Abstract: We propose a revisited view of Louis Bachelier's contribution to economic analysis. Conventional wisdom presents Bachelier as the founding father of modern financial theory. We show that Bachelier's work is constructed to respond to a gap in the Walrasian general equilibrium, where the options market is verbosely introduced but not modeled. By providing a price formation theory for the missing options market, Bachelier undoubtedly presents himself as the heir apparent of the mathematical economics tradition founded by Walras. Indeed, Bachelier's methodological stance is clearly formed on the "rational method" of Walras, proceeding by mathematical demonstration from postulates that we make explicit. We show additionally how Walras and Bachelier in pre-WW2 France reached to the same audience. We propose to name this augmented general equilibrium model the Walras-Bachelier model of intertemporal general equilibrium in the presence of risk. This theory prefigures the Arrow-Debreu model, with some differences which we make clear.
    Keywords: General equilibrium,Financial markets,Option pricing,Bachelier,Walras
    Date: 2022–10
  7. By: Villarreal Restrepo, Carlos Andrés
    Abstract: Resumen: El objetivo de este documento de trabajo es realizar una interpretación de la teoría monetaria de Hawtrey (1919). Este autor define la cantidad de dinero como el crédito bancario, cuya circulación entre comerciantes, productores y consumidores provoca cambios no proporcionales en los precios monetarios. Se trataría entonces de una teoría monetaria que defiende la hipótesis de una demanda de dinero endógena. De esta manera, la teoría monetaria de Hawtrey rechaza la neutralidad del dinero, por lo cual se tiene un sustento teórico para explicar el origen de las crisis financieras. Abstract: The aim of this working paper is to present the monetary theory of Hawtrey (1919). This author defines the quantity of money as credit, whose circulation among merchants, producers and consumers causes non-proportional changes in monetary prices. In this way, Hawtrey's monetary theory rejects the neutrality of money, which is why there is theoretical support to explain the origin of financial crises.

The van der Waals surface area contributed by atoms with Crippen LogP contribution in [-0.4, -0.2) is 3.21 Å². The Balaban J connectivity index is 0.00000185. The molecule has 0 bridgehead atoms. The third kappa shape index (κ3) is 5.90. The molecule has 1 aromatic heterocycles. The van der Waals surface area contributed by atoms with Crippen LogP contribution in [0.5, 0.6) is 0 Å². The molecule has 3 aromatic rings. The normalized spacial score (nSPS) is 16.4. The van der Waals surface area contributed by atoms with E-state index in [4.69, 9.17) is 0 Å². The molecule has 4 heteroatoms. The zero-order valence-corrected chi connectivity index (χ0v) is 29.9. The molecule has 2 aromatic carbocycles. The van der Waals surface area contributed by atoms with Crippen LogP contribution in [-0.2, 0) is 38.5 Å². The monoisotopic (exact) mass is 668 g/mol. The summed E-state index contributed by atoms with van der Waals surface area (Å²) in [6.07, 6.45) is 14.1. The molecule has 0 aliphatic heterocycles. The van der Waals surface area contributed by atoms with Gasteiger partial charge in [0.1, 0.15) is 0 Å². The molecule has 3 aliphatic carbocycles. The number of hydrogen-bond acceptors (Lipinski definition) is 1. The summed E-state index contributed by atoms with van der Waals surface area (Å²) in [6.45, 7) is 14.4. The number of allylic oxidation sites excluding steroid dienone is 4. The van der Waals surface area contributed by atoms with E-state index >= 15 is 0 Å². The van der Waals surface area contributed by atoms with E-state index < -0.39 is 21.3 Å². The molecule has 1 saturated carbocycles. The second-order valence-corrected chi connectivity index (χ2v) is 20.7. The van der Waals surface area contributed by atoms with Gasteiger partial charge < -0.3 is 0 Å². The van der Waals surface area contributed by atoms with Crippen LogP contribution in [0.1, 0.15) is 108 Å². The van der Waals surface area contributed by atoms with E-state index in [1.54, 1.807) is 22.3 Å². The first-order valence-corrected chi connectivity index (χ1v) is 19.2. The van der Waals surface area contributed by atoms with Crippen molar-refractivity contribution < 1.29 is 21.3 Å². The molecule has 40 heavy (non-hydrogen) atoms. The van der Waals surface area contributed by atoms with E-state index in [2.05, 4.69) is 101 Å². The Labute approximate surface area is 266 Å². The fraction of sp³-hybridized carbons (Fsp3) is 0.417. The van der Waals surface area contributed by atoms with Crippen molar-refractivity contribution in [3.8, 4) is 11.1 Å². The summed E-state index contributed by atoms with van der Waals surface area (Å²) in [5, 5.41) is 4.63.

Keywords: Hawtrey, crédito, teoría monetaria, teoría cuantitativa del dinero, neutralidad del dinero
    JEL: B13 E13 E42 E50
    Date: 2021–09–08
  8. By: Adolfo Rodríguez-Herrera (Universidad de Costa Rica); Juliana Mesén-Vargas
    Date: 2022–10
  9. By: Myles, Jamieson